Choirs consisting of lay persons

Were choirs consisting of lay persons allowed prior to Vatican II? If they were allowed, were females forbidden from them?

I would have thought before and now choirs are completely lay people. Are you asking if previously the choirs only comprised of the ordained (i.e deacons and priests)?

Peace and All Good!!

As far as I know, choirs have, in most cases & certainly within diocesan Parishes, been composed of laity. To my knowledge there was never an Ecclesiastical or canonical impediment to female choristers……

Yes, they were allowed. And no, women were not forbidden. Why in heaven’s name would they have been?

Where in the world did you get this idea? I am curious to know. As a female and a member of a choir before Vatican II, I am taken aback by this. I don’t think that there were any choirs of just clerics except maybe in monasteries. Many parishes had choirs made up of young girls. This was their way of contributing to the liturgy as altar serving was reserved for boys. Thomas Day in his book “Why Catholics Can’t Sing” talks about the girls’ choirs of the pre-Vatican II era.

While in our memory women have been allowed in choirs this has not always been the case. As recently as November 1903, Pope Saint Pius X issued his Motu Proprio **On the Restoration of Sacred Music [/FONT]Tra le Sollecitudini which forbid women from being part of Church choirs and decreeing that boys were to be used when soprano and contralto voices were needed.
**Part V – The Singers
12. With the exception of the melodies proper to the celebrant at the altar and to the ministers, which must be always sung in Gregorian Chant, and without accompaniment of the organ, all the rest of the liturgical chant belongs to the choir of levites, and, therefore, singers in the church, even when they are laymen, are really taking the place of the ecclesiastical choir. Hence the music rendered by them must, at least for the greater part, retain the character of choral music.
By this it is not to be understood that solos are entirely excluded. But solo singing should never predominate to such an extent as to have the greater part of the liturgical chant executed in that manner; the solo phrase should have the character or hint of a melodic projection (spunto), and be strictly bound up with the rest of the choral composition.

  1. On the same principle it follows that singers in church have a real liturgical office, and that therefore women, being incapable of exercising such office, cannot be admitted to form part of the choir. Whenever, then, it is desired to employ the acute voices of sopranos and contraltos, these parts must be taken by boys, according to the most ancient usage of the Church.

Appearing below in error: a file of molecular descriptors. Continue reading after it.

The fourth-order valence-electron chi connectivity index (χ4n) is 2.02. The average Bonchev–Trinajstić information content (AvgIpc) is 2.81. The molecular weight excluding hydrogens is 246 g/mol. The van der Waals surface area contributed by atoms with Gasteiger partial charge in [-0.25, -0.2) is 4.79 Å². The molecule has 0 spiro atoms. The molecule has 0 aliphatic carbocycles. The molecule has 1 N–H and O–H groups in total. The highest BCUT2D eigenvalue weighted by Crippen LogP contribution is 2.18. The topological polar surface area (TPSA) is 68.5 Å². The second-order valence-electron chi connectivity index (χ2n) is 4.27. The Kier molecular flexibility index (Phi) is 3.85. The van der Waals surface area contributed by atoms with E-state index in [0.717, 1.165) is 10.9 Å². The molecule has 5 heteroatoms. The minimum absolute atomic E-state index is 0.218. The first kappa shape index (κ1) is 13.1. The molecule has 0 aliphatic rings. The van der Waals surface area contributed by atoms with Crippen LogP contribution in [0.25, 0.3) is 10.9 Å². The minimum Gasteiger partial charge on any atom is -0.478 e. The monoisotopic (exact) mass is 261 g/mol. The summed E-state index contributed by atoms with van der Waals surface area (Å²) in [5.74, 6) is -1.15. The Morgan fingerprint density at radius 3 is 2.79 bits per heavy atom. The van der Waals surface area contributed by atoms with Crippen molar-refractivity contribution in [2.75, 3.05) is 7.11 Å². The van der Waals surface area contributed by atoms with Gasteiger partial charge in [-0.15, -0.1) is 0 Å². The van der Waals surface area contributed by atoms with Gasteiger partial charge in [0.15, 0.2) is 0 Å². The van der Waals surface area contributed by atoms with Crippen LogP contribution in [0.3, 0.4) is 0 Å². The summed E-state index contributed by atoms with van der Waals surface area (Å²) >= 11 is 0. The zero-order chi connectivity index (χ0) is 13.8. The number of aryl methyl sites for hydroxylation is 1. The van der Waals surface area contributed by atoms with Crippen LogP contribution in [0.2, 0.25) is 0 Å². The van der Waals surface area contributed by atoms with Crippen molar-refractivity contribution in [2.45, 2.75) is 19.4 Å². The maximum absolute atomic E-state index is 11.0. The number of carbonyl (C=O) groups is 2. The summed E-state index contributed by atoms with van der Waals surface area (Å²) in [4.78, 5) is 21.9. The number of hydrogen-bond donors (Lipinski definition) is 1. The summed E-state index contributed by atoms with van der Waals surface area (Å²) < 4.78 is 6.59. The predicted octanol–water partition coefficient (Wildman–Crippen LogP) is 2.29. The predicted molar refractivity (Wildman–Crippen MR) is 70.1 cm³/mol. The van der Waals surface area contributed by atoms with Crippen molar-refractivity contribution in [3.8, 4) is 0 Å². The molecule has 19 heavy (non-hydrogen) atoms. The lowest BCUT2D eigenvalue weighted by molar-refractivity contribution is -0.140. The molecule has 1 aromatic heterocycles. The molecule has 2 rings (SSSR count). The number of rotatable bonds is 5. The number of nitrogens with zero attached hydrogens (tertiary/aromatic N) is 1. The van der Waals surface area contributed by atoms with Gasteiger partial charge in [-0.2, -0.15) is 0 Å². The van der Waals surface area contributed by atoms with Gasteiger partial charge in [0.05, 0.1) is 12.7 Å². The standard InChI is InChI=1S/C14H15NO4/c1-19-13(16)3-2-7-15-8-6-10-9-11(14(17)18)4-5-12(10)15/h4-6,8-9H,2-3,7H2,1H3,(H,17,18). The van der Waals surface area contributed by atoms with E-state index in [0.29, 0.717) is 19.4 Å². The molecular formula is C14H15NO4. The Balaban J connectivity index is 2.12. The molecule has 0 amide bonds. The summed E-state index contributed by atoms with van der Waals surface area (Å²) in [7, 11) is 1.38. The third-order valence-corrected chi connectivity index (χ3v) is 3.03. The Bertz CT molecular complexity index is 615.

2. Finally, only men of known piety and probity of life are to be admitted to form part of the choir of a church, and these men should by their modest and devout bearing during the liturgical functions show that they are worthy of the holy office they exercise. It will also be fitting that singers while singing in church wear the ecclesiastical habit and surplice, and that they be hidden behind gratings when the choir is excessively open to the public gaze.

I would assume though, that some exceptions must have been made for women religious who would sing at their conventual Mass and the Divine Office.

I would assume the same thing. Didn’t sisters serve Mass in convents long before females were allowed to do so in parishes?

Which raises an old question that I’ve never read an authoritative answer to: Did the Church ever formally sanction the practice of creating castrati ?

Not sure. Yesterday I had lunch with the chaplain of a community of Benedictine women outside of Montreal (he himself is a monk from France). The nuns don’t serve mass. He told me there’s a Benedictine monk (brother) who lives as a hermit on a house on the grounds but outside the enclosure. He serves as acolyte at the Mass. He also is the abbey’s maintenance man. I saw him yesterday when at the monastery.

Of course, Benedictine nuns are’t strictly speaking “laity”, they’re consecrated religious, but obviously aren’t ordained.

Were choirs allowed to use pianos or guitars prior to Vatican II?

Pianos and guitars is all after the Second Vomitous Council. Pius X ordered that only male clerics could be in the choir, EXCEPT IN RARE EXCEPTIONS, wherein lay males can participate. Women cannot be in choir.

Interesting. Could you link to the source?

Of course, this is a matter of “practice”, not a question of faith or morals. So you do understand the church can change and evolve its position on such a thing over time.

You do realize that the Church does not change, right? Vatican II was a deviation. It was an apostate council. It is absolutely invalid. The church does not change on liturgical matters. The Mass of the Ages is unchanged since the A.D. 200’s.

Nonsense. Faith and moral teachings do not change. Practices can and do change regularly, and have from the beginning. There is no restriction on the Church adapting in matters of practice.

But nevertheless it never does, nor should it.

You are endeavouring to spread opinions as though they were truths. Practices may be changed as the Church sees fit, as it has done throughout history. Your contrary assertion is without any foundation whatsoever.

So is Modernism, but hundreds of people on this forum spew modernism on a daily basis.

And accept the Authority of the Church. You appear to be going your own way now?

Au contrair! I am a fierce defender of the authority of the Church, which states that a heretic cannot be the pope, and that the Church cannot promulgate error or heresy. Vatican II promulgated ecumenism, modernism, and religious liberty. Roncalli, Montini, Luciani, Wojtyla, Ratzinger, and Bergi were/are heretics, and not the Supreme Pontiff.

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